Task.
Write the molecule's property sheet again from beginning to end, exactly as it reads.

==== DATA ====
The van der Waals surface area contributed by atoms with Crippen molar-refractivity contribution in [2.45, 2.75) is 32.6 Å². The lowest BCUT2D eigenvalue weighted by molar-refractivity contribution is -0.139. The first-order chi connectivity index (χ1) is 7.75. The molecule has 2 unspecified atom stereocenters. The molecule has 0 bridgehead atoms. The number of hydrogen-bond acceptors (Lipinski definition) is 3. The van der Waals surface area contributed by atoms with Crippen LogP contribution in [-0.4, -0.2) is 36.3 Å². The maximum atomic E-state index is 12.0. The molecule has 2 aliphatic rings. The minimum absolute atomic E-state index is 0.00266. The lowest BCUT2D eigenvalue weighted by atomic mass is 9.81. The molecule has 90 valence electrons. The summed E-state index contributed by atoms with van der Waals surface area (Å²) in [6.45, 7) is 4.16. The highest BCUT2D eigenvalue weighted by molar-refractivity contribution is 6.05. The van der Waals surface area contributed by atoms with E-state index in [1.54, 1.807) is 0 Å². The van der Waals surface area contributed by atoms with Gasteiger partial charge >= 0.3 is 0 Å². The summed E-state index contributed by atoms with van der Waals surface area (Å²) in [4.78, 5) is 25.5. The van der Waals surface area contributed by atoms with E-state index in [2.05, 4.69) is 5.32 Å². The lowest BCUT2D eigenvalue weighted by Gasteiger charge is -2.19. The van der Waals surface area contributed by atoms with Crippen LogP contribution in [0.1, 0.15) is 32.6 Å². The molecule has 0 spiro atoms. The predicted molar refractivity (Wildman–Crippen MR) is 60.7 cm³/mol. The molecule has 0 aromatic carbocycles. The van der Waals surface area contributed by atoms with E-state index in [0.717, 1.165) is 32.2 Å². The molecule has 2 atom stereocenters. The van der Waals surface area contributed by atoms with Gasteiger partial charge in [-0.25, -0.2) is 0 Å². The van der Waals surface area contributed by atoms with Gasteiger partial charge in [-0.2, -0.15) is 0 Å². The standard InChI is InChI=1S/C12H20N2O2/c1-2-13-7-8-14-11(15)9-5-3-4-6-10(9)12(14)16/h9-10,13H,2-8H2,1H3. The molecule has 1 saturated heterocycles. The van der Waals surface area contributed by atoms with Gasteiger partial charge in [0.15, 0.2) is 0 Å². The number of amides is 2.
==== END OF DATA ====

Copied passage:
The van der Waals surface area contributed by atoms with Crippen molar-refractivity contribution in [2.45, 2.75) is 32.6 Å². The lowest BCUT2D eigenvalue weighted by molar-refractivity contribution is -0.139. The first-order chi connectivity index (χ1) is 7.75. The molecule has 2 unspecified atom stereocenters. The molecule has 0 bridgehead atoms. The number of hydrogen-bond acceptors (Lipinski definition) is 3. The van der Waals surface area contributed by atoms with Crippen LogP contribution in [-0.4, -0.2) is 36.3 Å². The maximum atomic E-state index is 12.0. The molecule has 2 aliphatic rings. The minimum absolute atomic E-state index is 0.00266. The lowest BCUT2D eigenvalue weighted by atomic mass is 9.81. The molecule has 90 valence electrons. The summed E-state index contributed by atoms with van der Waals surface area (Å²) in [6.45, 7) is 4.16. The highest BCUT2D eigenvalue weighted by molar-refractivity contribution is 6.05. The van der Waals surface area contributed by atoms with E-state index in [1.54, 1.807) is 0 Å². The van der Waals surface area contributed by atoms with Gasteiger partial charge >= 0.3 is 0 Å². The summed E-state index contributed by atoms with van der Waals surface area (Å²) in [4.78, 5) is 25.5. The van der Waals surface area contributed by atoms with E-state index in [2.05, 4.69) is 5.32 Å². The lowest BCUT2D eigenvalue weighted by Gasteiger charge is -2.19. The van der Waals surface area contributed by atoms with Crippen LogP contribution in [0.1, 0.15) is 32.6 Å². The molecule has 0 spiro atoms. The predicted molar refractivity (Wildman–Crippen MR) is 60.7 cm³/mol. The molecule has 0 aromatic carbocycles. The van der Waals surface area contributed by atoms with E-state index in [0.717, 1.165) is 32.2 Å². The molecule has 2 atom stereocenters. The van der Waals surface area contributed by atoms with Gasteiger partial charge in [-0.25, -0.2) is 0 Å². The van der Waals surface area contributed by atoms with Gasteiger partial charge in [-0.2, -0.15) is 0 Å². The standard InChI is InChI=1S/C12H20N2O2/c1-2-13-7-8-14-11(15)9-5-3-4-6-10(9)12(14)16/h9-10,13H,2-8H2,1H3. The molecule has 1 saturated heterocycles. The van der Waals surface area contributed by atoms with Gasteiger partial charge in [0.15, 0.2) is 0 Å². The number of amides is 2.